by Mark Stasiulis, DDS
I came down the stairs full of excitement for the future of my practice. I stopped to inform my office manager (my wife) that I had just purchased the new Waterlase hard- and soft-tissue laser for $56,000, which I put on our Visa card. The look on her face tempered my excitement for a moment. With a deep breath, and in my most scholarly voice, I informed her that I had done the math and this was going to work. We needed this technology to move into minimally invasive dentistry. The monthly payment was $894. She gave me that look (those of you who work with your wife know what I’m talking about).
Then I went into my closing statement: “Donna, I have it worked out. I only need to do one $45 procedure a day that I could not have performed if I did not have the laser to cover the payment.”
She had been there before with other technology investments, and it always seemed to work out. She thought about it, threw a pad of paper at me, and said, “Keep track.”
After two days of presenting her with the list of additional procedures, she said, “Forget it ... have fun.”
That was six years and three lasers ago.
The decision to implement new technology into a practice is one that every dentist will face. There are three questions we must answer on all technology investments:
1) Does the product fulfill a need in your practice? The need could be an increase in production, decrease in costs, improvement on an existing system, marketing, etc. Once you have identified the current or future need, you can assess the impact that the new technology would have on your practice by performing a needs analysis survey. For example, run a report that shows production by procedure. This will identify the areas of least or nonexistent production in your practice by ADA code. With increased demand for cosmetic services, an area of low production is gingival recontouring or one-to-three-tooth gingivectomy/gingivoplasty. If you are not performing these procedures, you must determine why. It may be that you are not able to accomplish these procedures quickly, efficiently, and cost-effectively in your practice. Laser-assisted dentistry has made this type of treatment easy, predictable, and economically beneficial for the practice.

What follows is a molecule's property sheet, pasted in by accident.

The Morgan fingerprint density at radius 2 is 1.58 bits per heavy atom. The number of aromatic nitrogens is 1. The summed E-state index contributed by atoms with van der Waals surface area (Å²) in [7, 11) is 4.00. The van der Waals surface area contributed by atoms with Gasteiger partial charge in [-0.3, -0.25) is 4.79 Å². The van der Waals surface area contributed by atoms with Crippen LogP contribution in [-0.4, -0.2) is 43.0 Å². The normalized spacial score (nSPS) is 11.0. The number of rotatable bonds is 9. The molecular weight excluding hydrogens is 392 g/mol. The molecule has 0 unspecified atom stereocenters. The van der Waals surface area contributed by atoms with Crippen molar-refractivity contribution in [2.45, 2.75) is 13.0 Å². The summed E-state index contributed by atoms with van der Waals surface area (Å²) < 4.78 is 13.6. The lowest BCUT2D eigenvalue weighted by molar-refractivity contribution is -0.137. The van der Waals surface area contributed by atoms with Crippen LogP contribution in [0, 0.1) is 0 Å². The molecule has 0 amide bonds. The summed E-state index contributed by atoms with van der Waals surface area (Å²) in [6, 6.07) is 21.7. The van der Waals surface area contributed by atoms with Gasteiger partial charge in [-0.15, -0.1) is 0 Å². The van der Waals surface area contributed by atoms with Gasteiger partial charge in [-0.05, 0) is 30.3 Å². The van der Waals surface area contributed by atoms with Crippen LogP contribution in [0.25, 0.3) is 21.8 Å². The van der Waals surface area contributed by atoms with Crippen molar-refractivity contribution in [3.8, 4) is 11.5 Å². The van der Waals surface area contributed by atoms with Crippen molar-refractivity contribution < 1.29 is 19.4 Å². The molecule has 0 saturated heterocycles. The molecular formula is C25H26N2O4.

2) Does the technology perform as promoted by the company? You will find that the developers of new technologies deliver products that have been engineered and tested to support their claims. They will be able to provide you with technical data as backup. Existing users can support the claims of the manufacturer regarding features, benefits, learning curve, training, and overall satisfaction.
3) Will investment in the technology pay for itself? There are many ways to look at return on investment (ROI). I try to break it down to a simple test. Can this technology cover its daily cost by an increase in production that I would not have been able to perform if I did not have access to it? It’s that simple! I take my anticipated monthly payment for the proposed technology and then divide it by the average number of days it will be used each month. This gives me my per diem cost and my daily target. Can I identify and treat a procedure every day to cover that cost? Once I have accomplished this goal, the rest of the day is spent delivering increased profitability for the practice. Here’s an example:
Monthly payment divided by average days per month worked = cost per day
$1,700 / 20 days = $85 per day to use the laser
Basically one additional procedure per day will pay for the laser.
Eighteen percent of dentists will buy lasers this year. The majority of the profession will continue to kick tires and put off decisions for another year. For those of you who realize the impact that lasers can have in your practice, the decision is simple. About $85 a day!
Dr. Mark Stasiulis graduated from Loyola University School of Dentistry. He lectures, writes, and teaches courses on basic and advanced laser assisted dentistry. He is currently on the faculty of the World Clinical Laser Institute, and works in the areas of practice management, technology development, and testing. You may contact Dr. Stasiulis at email@example.com.